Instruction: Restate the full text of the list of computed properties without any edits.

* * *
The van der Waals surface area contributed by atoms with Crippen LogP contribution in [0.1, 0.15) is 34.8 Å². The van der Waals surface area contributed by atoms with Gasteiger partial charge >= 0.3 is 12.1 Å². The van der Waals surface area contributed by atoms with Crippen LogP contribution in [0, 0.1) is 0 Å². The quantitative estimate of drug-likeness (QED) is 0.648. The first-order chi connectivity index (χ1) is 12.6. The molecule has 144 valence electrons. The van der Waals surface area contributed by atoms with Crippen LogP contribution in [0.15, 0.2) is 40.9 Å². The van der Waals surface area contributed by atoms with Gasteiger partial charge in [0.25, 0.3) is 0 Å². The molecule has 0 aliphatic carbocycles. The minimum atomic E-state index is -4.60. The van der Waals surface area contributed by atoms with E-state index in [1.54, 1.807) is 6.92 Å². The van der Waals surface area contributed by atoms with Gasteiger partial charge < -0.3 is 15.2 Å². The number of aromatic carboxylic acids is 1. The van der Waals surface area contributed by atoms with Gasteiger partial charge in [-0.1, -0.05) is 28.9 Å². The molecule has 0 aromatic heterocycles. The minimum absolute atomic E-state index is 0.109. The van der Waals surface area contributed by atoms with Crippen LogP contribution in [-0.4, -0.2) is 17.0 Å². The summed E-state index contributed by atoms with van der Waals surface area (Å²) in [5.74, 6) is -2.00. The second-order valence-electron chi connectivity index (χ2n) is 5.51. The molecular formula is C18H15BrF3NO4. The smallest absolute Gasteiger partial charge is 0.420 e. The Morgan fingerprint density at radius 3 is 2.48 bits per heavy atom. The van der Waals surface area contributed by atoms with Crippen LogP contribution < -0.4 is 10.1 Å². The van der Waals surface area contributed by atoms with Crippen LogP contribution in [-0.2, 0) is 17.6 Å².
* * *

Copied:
The van der Waals surface area contributed by atoms with Crippen LogP contribution in [0.1, 0.15) is 34.8 Å². The van der Waals surface area contributed by atoms with Gasteiger partial charge >= 0.3 is 12.1 Å². The van der Waals surface area contributed by atoms with Crippen LogP contribution in [0, 0.1) is 0 Å². The quantitative estimate of drug-likeness (QED) is 0.648. The first-order chi connectivity index (χ1) is 12.6. The molecule has 144 valence electrons. The van der Waals surface area contributed by atoms with Crippen LogP contribution in [0.15, 0.2) is 40.9 Å². The van der Waals surface area contributed by atoms with Gasteiger partial charge in [0.25, 0.3) is 0 Å². The molecule has 0 aliphatic carbocycles. The minimum atomic E-state index is -4.60. The van der Waals surface area contributed by atoms with E-state index in [1.54, 1.807) is 6.92 Å². The van der Waals surface area contributed by atoms with Gasteiger partial charge < -0.3 is 15.2 Å². The number of aromatic carboxylic acids is 1. The van der Waals surface area contributed by atoms with Gasteiger partial charge in [-0.1, -0.05) is 28.9 Å². The molecule has 0 aromatic heterocycles. The minimum absolute atomic E-state index is 0.109. The van der Waals surface area contributed by atoms with Crippen LogP contribution in [-0.4, -0.2) is 17.0 Å². The summed E-state index contributed by atoms with van der Waals surface area (Å²) in [5.74, 6) is -2.00. The second-order valence-electron chi connectivity index (χ2n) is 5.51. The molecular formula is C18H15BrF3NO4. The smallest absolute Gasteiger partial charge is 0.420 e. The Morgan fingerprint density at radius 3 is 2.48 bits per heavy atom. The van der Waals surface area contributed by atoms with Crippen LogP contribution < -0.4 is 10.1 Å². The van der Waals surface area contributed by atoms with Crippen LogP contribution in [-0.2, 0) is 17.6 Å².